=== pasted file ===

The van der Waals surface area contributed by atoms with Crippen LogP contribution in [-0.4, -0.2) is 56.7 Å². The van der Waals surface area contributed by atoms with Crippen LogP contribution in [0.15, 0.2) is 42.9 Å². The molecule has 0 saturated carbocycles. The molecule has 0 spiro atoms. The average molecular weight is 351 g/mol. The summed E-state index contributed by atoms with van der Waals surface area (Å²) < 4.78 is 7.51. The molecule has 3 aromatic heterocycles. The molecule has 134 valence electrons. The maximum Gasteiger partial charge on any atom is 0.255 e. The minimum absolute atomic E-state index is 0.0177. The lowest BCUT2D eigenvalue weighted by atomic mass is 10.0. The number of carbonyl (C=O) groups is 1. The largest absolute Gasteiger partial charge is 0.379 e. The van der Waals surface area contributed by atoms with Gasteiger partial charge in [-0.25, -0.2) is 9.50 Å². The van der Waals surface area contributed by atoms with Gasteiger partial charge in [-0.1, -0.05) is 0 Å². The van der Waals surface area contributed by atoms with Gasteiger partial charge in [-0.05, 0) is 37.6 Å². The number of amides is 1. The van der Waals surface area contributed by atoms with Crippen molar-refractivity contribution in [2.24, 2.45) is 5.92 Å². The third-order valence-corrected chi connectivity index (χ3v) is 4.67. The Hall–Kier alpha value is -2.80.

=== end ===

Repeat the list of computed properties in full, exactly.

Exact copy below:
The van der Waals surface area contributed by atoms with Crippen LogP contribution in [-0.4, -0.2) is 56.7 Å². The van der Waals surface area contributed by atoms with Crippen LogP contribution in [0.15, 0.2) is 42.9 Å². The molecule has 0 saturated carbocycles. The molecule has 0 spiro atoms. The average molecular weight is 351 g/mol. The summed E-state index contributed by atoms with van der Waals surface area (Å²) < 4.78 is 7.51. The molecule has 3 aromatic heterocycles. The molecule has 134 valence electrons. The maximum Gasteiger partial charge on any atom is 0.255 e. The minimum absolute atomic E-state index is 0.0177. The lowest BCUT2D eigenvalue weighted by atomic mass is 10.0. The number of carbonyl (C=O) groups is 1. The largest absolute Gasteiger partial charge is 0.379 e. The van der Waals surface area contributed by atoms with Gasteiger partial charge in [-0.25, -0.2) is 9.50 Å². The van der Waals surface area contributed by atoms with Gasteiger partial charge in [-0.1, -0.05) is 0 Å². The van der Waals surface area contributed by atoms with Gasteiger partial charge in [-0.05, 0) is 37.6 Å². The number of amides is 1. The van der Waals surface area contributed by atoms with Crippen molar-refractivity contribution in [2.24, 2.45) is 5.92 Å². The third-order valence-corrected chi connectivity index (χ3v) is 4.67. The Hall–Kier alpha value is -2.80.